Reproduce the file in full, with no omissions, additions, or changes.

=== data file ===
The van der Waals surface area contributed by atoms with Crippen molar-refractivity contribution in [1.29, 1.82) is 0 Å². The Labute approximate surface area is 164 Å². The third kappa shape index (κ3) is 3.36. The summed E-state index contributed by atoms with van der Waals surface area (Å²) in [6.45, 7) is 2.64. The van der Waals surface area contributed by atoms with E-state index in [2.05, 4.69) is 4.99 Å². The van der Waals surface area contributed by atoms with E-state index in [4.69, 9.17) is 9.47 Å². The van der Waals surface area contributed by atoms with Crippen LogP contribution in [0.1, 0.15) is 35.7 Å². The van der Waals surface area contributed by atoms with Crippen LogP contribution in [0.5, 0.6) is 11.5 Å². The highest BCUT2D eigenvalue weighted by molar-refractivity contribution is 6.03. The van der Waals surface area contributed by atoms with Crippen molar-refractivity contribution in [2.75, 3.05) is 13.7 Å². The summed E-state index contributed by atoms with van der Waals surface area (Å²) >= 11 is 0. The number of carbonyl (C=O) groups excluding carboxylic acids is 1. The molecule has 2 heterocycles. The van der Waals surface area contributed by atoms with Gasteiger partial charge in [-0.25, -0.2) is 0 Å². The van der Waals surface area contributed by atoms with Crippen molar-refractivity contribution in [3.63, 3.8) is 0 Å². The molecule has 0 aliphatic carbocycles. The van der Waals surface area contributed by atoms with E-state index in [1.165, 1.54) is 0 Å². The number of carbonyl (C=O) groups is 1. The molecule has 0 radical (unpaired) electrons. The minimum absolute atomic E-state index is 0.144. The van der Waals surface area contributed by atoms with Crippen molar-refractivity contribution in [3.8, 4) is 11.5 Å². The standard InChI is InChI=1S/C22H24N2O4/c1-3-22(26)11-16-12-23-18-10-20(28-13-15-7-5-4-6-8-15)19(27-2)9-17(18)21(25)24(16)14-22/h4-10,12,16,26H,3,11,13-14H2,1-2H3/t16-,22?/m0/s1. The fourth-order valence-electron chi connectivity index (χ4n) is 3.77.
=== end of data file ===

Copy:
The van der Waals surface area contributed by atoms with Crippen molar-refractivity contribution in [1.29, 1.82) is 0 Å². The Labute approximate surface area is 164 Å². The third kappa shape index (κ3) is 3.36. The summed E-state index contributed by atoms with van der Waals surface area (Å²) in [6.45, 7) is 2.64. The van der Waals surface area contributed by atoms with E-state index in [2.05, 4.69) is 4.99 Å². The van der Waals surface area contributed by atoms with E-state index in [4.69, 9.17) is 9.47 Å². The van der Waals surface area contributed by atoms with Crippen LogP contribution in [0.1, 0.15) is 35.7 Å². The van der Waals surface area contributed by atoms with Crippen LogP contribution in [0.5, 0.6) is 11.5 Å². The highest BCUT2D eigenvalue weighted by molar-refractivity contribution is 6.03. The van der Waals surface area contributed by atoms with Crippen molar-refractivity contribution in [2.75, 3.05) is 13.7 Å². The summed E-state index contributed by atoms with van der Waals surface area (Å²) >= 11 is 0. The number of carbonyl (C=O) groups excluding carboxylic acids is 1. The molecule has 2 heterocycles. The van der Waals surface area contributed by atoms with Gasteiger partial charge in [-0.25, -0.2) is 0 Å². The van der Waals surface area contributed by atoms with Crippen molar-refractivity contribution in [3.63, 3.8) is 0 Å². The molecule has 0 aliphatic carbocycles. The van der Waals surface area contributed by atoms with E-state index in [1.165, 1.54) is 0 Å². The number of carbonyl (C=O) groups is 1. The molecule has 0 radical (unpaired) electrons. The minimum absolute atomic E-state index is 0.144. The van der Waals surface area contributed by atoms with Crippen molar-refractivity contribution in [3.8, 4) is 11.5 Å². The standard InChI is InChI=1S/C22H24N2O4/c1-3-22(26)11-16-12-23-18-10-20(28-13-15-7-5-4-6-8-15)19(27-2)9-17(18)21(25)24(16)14-22/h4-10,12,16,26H,3,11,13-14H2,1-2H3/t16-,22?/m0/s1. The fourth-order valence-electron chi connectivity index (χ4n) is 3.77.